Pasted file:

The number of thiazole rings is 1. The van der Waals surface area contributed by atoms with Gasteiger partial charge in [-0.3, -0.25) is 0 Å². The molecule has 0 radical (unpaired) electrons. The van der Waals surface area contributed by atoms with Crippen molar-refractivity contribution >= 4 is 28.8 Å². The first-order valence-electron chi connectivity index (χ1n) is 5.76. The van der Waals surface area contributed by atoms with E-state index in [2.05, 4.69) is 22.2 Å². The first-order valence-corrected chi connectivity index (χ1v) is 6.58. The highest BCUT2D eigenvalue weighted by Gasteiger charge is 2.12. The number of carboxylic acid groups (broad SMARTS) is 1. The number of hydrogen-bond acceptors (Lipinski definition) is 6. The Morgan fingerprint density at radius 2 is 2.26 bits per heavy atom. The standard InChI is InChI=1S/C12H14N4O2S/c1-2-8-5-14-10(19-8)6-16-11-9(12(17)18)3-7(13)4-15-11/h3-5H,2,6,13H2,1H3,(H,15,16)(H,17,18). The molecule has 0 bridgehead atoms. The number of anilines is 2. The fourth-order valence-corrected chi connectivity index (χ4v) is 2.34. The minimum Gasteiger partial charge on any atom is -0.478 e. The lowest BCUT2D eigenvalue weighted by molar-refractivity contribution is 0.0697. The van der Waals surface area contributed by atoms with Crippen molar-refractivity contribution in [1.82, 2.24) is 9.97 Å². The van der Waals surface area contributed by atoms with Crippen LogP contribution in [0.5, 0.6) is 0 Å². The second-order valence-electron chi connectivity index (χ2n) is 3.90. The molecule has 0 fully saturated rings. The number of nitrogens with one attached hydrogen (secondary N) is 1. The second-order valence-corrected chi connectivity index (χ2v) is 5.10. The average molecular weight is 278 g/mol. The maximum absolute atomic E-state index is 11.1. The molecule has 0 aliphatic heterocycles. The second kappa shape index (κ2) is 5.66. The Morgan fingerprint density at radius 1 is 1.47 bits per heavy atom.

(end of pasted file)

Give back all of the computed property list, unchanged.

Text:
The number of thiazole rings is 1. The van der Waals surface area contributed by atoms with Gasteiger partial charge in [-0.3, -0.25) is 0 Å². The molecule has 0 radical (unpaired) electrons. The van der Waals surface area contributed by atoms with Crippen molar-refractivity contribution >= 4 is 28.8 Å². The first-order valence-electron chi connectivity index (χ1n) is 5.76. The van der Waals surface area contributed by atoms with E-state index in [2.05, 4.69) is 22.2 Å². The first-order valence-corrected chi connectivity index (χ1v) is 6.58. The highest BCUT2D eigenvalue weighted by Gasteiger charge is 2.12. The number of carboxylic acid groups (broad SMARTS) is 1. The number of hydrogen-bond acceptors (Lipinski definition) is 6. The Morgan fingerprint density at radius 2 is 2.26 bits per heavy atom. The standard InChI is InChI=1S/C12H14N4O2S/c1-2-8-5-14-10(19-8)6-16-11-9(12(17)18)3-7(13)4-15-11/h3-5H,2,6,13H2,1H3,(H,15,16)(H,17,18). The molecule has 0 bridgehead atoms. The number of anilines is 2. The fourth-order valence-corrected chi connectivity index (χ4v) is 2.34. The minimum Gasteiger partial charge on any atom is -0.478 e. The lowest BCUT2D eigenvalue weighted by molar-refractivity contribution is 0.0697. The van der Waals surface area contributed by atoms with Crippen molar-refractivity contribution in [1.82, 2.24) is 9.97 Å². The van der Waals surface area contributed by atoms with Crippen LogP contribution in [0.5, 0.6) is 0 Å². The second-order valence-electron chi connectivity index (χ2n) is 3.90. The molecule has 0 fully saturated rings. The number of nitrogens with one attached hydrogen (secondary N) is 1. The second-order valence-corrected chi connectivity index (χ2v) is 5.10. The average molecular weight is 278 g/mol. The maximum absolute atomic E-state index is 11.1. The molecule has 0 aliphatic heterocycles. The second kappa shape index (κ2) is 5.66. The Morgan fingerprint density at radius 1 is 1.47 bits per heavy atom.